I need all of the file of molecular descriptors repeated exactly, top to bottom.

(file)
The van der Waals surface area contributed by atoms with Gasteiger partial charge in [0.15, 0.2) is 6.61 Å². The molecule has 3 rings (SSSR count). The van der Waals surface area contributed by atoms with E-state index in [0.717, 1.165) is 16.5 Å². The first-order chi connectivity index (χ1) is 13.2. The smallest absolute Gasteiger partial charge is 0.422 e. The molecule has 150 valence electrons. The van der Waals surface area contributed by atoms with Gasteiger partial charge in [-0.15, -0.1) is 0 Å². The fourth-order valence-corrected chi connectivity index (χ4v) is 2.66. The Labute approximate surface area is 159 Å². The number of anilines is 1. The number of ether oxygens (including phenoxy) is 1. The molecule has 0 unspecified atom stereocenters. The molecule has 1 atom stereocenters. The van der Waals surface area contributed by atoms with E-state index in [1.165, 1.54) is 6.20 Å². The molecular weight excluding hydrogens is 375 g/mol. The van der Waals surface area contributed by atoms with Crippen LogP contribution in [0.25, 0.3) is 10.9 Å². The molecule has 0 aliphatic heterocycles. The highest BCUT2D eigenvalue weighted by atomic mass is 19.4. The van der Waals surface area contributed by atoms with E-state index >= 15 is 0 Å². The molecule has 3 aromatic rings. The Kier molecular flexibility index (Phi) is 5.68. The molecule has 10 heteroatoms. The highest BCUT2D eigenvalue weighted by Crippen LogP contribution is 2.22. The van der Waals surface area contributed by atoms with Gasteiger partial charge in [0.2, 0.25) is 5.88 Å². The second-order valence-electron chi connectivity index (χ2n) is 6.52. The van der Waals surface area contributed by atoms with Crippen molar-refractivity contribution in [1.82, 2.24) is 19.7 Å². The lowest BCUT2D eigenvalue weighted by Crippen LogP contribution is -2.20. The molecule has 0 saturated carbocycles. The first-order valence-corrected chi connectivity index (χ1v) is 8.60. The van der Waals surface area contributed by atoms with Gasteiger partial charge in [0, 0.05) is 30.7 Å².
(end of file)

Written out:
The van der Waals surface area contributed by atoms with Gasteiger partial charge in [0.15, 0.2) is 6.61 Å². The molecule has 3 rings (SSSR count). The van der Waals surface area contributed by atoms with E-state index in [0.717, 1.165) is 16.5 Å². The first-order chi connectivity index (χ1) is 13.2. The smallest absolute Gasteiger partial charge is 0.422 e. The molecule has 150 valence electrons. The van der Waals surface area contributed by atoms with Gasteiger partial charge in [-0.15, -0.1) is 0 Å². The fourth-order valence-corrected chi connectivity index (χ4v) is 2.66. The Labute approximate surface area is 159 Å². The number of anilines is 1. The number of ether oxygens (including phenoxy) is 1. The molecule has 0 unspecified atom stereocenters. The molecule has 1 atom stereocenters. The van der Waals surface area contributed by atoms with E-state index in [1.165, 1.54) is 6.20 Å². The molecular weight excluding hydrogens is 375 g/mol. The van der Waals surface area contributed by atoms with Crippen LogP contribution in [0.25, 0.3) is 10.9 Å². The molecule has 0 aliphatic heterocycles. The highest BCUT2D eigenvalue weighted by atomic mass is 19.4. The van der Waals surface area contributed by atoms with E-state index >= 15 is 0 Å². The molecule has 3 aromatic rings. The Kier molecular flexibility index (Phi) is 5.68. The molecule has 10 heteroatoms. The highest BCUT2D eigenvalue weighted by Crippen LogP contribution is 2.22. The van der Waals surface area contributed by atoms with Gasteiger partial charge in [0.2, 0.25) is 5.88 Å². The second-order valence-electron chi connectivity index (χ2n) is 6.52. The van der Waals surface area contributed by atoms with Crippen molar-refractivity contribution in [1.82, 2.24) is 19.7 Å². The lowest BCUT2D eigenvalue weighted by Crippen LogP contribution is -2.20. The molecule has 0 saturated carbocycles. The first-order valence-corrected chi connectivity index (χ1v) is 8.60. The van der Waals surface area contributed by atoms with Gasteiger partial charge in [0, 0.05) is 30.7 Å².